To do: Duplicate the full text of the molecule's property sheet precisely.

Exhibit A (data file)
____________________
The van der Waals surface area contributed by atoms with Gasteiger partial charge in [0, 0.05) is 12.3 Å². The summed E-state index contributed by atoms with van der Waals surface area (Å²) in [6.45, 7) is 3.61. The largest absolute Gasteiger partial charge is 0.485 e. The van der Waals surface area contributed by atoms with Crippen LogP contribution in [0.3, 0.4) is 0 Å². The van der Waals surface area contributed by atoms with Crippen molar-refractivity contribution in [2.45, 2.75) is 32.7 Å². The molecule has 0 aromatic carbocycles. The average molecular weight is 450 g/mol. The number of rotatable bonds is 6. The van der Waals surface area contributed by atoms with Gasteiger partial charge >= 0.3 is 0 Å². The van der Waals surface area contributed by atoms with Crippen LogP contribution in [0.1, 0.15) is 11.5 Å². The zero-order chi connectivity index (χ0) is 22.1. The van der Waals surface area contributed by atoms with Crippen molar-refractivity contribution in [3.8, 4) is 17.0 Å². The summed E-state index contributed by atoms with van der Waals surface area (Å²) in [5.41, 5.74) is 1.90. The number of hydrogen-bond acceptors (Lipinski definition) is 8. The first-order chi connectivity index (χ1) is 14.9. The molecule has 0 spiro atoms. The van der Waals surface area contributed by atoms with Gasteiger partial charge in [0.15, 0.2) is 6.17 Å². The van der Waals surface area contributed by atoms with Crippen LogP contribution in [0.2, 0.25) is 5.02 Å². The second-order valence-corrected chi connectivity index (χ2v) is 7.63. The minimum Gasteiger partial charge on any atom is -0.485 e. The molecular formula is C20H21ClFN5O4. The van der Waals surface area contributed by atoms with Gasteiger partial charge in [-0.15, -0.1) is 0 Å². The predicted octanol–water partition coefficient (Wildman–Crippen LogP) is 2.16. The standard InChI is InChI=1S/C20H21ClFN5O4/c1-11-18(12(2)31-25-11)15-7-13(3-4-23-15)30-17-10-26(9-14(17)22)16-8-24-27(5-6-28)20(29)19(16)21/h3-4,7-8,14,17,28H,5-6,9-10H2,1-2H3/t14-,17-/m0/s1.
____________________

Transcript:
The van der Waals surface area contributed by atoms with Gasteiger partial charge in [0, 0.05) is 12.3 Å². The summed E-state index contributed by atoms with van der Waals surface area (Å²) in [6.45, 7) is 3.61. The largest absolute Gasteiger partial charge is 0.485 e. The van der Waals surface area contributed by atoms with Crippen LogP contribution in [0.3, 0.4) is 0 Å². The van der Waals surface area contributed by atoms with Crippen molar-refractivity contribution in [2.45, 2.75) is 32.7 Å². The molecule has 0 aromatic carbocycles. The average molecular weight is 450 g/mol. The number of rotatable bonds is 6. The van der Waals surface area contributed by atoms with Gasteiger partial charge >= 0.3 is 0 Å². The van der Waals surface area contributed by atoms with Crippen LogP contribution in [0.1, 0.15) is 11.5 Å². The zero-order chi connectivity index (χ0) is 22.1. The van der Waals surface area contributed by atoms with Crippen molar-refractivity contribution in [3.8, 4) is 17.0 Å². The summed E-state index contributed by atoms with van der Waals surface area (Å²) in [5.41, 5.74) is 1.90. The number of hydrogen-bond acceptors (Lipinski definition) is 8. The first-order chi connectivity index (χ1) is 14.9. The molecule has 0 spiro atoms. The van der Waals surface area contributed by atoms with Gasteiger partial charge in [0.15, 0.2) is 6.17 Å². The van der Waals surface area contributed by atoms with Crippen LogP contribution in [0.2, 0.25) is 5.02 Å². The second-order valence-corrected chi connectivity index (χ2v) is 7.63. The minimum Gasteiger partial charge on any atom is -0.485 e. The molecular formula is C20H21ClFN5O4. The van der Waals surface area contributed by atoms with Gasteiger partial charge in [-0.15, -0.1) is 0 Å². The predicted octanol–water partition coefficient (Wildman–Crippen LogP) is 2.16. The standard InChI is InChI=1S/C20H21ClFN5O4/c1-11-18(12(2)31-25-11)15-7-13(3-4-23-15)30-17-10-26(9-14(17)22)16-8-24-27(5-6-28)20(29)19(16)21/h3-4,7-8,14,17,28H,5-6,9-10H2,1-2H3/t14-,17-/m0/s1.